Ich war gerne in Prag. Wie schon einmal nach den dreißigjährigen verheerenden Religionskriegen war Prag abermals ein kosmopolitisches Zentrum geworden, in dem sich zum letztenmal Europa traf.
I liked being in Prague. As was the case after the devastating thirty-year religious war, Prague once again became a cosmopolitan centre where [the whole of] Europe last congregated.
Oskar Kokoschka speaking in his autobiography Mein Leben about his period of exile in Prague from 1934 to 1938
Between 1933 and 1939 the Czech capital attracted a multitude of alienated artists who were forced to leave Germany. Those émigrés discovered in Prague a “solid literary-artistic basis” (Heumos, Czechoslovakia, 1998), a city formed by centuries of coexistence of Czech, Jewish and German cultures. The city’s appeal for German-speaking artist immigrants lay in the pre-existence of a German-speaking milieu and the fact that artists were not affected by a Czech ban on foreign workers.
Thanks to liberal legislation, it was possible to express criticism of Nazi Germany through Prague-based newspapers and publishers run by exiles. John Heartfield’s photo collages for the newspaper Arbeiter Illustrierte Zeitung served to illustrate the great freedom of expression that existed, as did the publishing activities of his brother Wieland Herzfelde for the Malik Verlag publishing house. The actress Hedda Zinner ran an anti-fascist cabaret. Among the visual artists who emigrated to the city were the likes of Theo Balden and Oskar Kokoschka. The latter produced a number of paintings of the city.
The efforts of the Prague émigré community to propagate a new Germany, involving liberated artistic creativity free from restrictions and censorship, also drew exiles based in other countries to the Czech capital, among them Lion Feuchtwanger, Johannes R. Becher and Erwin Piscator. Organisations such as the Bertolt Brecht Club, the Oskar Kokoschka Association and the Thomas Mann Society represented an effort to foster solidarity, self-assurance and a political stance opposed to Hitler’s subjugation of artists.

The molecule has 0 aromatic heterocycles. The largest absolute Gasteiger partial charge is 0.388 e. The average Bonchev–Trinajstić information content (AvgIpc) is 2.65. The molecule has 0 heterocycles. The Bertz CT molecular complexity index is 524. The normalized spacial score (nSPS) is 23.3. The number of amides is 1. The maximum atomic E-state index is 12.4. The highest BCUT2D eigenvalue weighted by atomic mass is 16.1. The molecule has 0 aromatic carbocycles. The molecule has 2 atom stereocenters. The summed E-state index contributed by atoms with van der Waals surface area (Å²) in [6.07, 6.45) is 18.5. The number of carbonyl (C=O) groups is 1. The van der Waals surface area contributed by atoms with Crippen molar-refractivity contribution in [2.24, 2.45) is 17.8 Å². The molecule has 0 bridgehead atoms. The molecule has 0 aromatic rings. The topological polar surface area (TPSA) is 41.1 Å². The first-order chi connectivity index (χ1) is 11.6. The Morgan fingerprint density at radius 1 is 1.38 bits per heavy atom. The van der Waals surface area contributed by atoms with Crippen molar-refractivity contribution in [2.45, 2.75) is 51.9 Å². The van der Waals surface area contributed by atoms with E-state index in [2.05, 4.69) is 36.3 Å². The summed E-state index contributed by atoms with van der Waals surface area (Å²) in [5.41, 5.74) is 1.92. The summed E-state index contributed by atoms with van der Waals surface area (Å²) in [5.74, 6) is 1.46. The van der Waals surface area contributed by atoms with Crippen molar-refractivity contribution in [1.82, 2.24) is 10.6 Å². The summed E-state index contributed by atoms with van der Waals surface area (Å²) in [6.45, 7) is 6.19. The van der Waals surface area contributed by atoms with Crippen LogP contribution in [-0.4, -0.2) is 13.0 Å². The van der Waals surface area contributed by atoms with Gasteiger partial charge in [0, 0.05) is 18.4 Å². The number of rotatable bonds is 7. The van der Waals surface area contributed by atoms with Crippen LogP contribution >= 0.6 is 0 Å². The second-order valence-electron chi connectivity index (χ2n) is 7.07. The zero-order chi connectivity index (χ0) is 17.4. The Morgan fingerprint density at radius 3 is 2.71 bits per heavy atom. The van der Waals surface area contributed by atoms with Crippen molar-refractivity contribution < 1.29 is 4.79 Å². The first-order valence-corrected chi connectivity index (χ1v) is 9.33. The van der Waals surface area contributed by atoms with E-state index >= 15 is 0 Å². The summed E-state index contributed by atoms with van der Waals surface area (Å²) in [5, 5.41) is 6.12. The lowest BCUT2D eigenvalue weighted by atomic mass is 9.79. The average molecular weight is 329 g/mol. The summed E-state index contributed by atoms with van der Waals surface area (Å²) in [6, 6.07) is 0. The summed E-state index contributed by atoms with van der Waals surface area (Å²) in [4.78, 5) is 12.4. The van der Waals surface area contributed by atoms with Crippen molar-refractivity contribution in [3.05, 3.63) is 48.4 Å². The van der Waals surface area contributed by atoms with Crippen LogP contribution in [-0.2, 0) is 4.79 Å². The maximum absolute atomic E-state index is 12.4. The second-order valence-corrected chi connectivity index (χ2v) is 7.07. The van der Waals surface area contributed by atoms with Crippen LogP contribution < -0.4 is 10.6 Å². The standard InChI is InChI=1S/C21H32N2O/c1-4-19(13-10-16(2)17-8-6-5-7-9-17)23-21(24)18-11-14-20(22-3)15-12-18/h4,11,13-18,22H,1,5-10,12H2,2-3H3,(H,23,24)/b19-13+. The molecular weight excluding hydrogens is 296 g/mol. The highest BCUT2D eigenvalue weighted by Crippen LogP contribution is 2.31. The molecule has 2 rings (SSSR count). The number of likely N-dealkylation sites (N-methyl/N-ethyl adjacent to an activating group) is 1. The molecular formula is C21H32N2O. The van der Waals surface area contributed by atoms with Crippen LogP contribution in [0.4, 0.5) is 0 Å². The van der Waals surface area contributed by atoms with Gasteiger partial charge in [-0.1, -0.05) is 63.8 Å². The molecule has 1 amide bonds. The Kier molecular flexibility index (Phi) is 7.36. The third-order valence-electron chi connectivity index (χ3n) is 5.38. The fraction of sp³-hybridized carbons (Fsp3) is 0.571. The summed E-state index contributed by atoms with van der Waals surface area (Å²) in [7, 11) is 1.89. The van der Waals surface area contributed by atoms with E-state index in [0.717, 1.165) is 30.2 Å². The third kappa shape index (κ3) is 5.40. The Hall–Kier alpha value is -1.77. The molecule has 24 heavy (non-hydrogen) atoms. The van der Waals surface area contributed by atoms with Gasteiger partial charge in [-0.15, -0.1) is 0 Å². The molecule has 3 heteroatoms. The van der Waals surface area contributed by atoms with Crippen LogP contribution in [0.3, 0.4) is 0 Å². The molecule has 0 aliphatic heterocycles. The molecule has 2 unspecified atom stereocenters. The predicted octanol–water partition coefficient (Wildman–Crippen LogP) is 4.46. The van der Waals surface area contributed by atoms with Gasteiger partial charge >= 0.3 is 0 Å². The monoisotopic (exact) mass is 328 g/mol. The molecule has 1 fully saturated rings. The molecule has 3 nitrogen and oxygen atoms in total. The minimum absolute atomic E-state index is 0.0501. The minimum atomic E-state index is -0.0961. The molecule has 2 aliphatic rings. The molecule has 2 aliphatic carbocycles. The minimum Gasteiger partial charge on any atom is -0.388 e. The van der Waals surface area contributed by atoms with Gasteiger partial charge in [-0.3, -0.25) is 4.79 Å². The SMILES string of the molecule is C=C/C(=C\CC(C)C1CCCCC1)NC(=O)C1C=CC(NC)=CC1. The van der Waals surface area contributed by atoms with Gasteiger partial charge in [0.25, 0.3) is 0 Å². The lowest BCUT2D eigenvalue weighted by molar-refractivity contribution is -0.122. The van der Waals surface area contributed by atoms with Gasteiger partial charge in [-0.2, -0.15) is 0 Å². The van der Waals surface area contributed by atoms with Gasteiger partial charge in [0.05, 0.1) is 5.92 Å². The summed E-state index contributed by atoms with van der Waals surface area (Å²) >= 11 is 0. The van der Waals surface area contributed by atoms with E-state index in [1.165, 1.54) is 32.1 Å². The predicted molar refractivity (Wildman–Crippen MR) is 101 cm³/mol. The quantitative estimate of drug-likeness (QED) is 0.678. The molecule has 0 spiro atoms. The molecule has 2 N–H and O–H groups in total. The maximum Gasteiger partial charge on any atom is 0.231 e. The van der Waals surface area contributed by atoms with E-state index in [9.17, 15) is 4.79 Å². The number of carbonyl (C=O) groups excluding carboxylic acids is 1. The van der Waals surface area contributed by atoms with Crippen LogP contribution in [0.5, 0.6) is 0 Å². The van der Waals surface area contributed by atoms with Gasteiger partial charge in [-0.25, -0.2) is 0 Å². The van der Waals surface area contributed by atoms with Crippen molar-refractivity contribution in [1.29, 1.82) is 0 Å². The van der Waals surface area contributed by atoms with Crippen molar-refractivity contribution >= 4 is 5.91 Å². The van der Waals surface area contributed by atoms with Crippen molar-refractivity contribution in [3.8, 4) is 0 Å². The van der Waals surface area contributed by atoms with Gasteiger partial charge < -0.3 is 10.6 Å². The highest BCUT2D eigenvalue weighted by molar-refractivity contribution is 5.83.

The comparatively comfortable living conditions in Prague should not detract, however, from the immense trauma the émigrés experienced through the loss of their homeland and the daily fear they held about their present and future existence. In addition, the liberal stance of the Prague government was not immune to controversy and was the subject of heated domestic-political disputes.
Citizenship through naturalization, as afforded to Heinrich and Thomas Mann, was very much an exceptional occurrence. Prague ultimately served many in the émigré community as a stop-over on the way to exile in a distant country. Hans Sahl, Stefan Heym and Ricarda and Heinz Schwerin exemplified this dynamic.
With the signing of the Munich Agreement of September 1938, the Nazis furthered their advance on Prague. Helmut Krommer was one of those who fled the city in fear of their lives after the illegal invasion of German troops in March 1939 as Prague could no longer afford protection from Nazi persecution.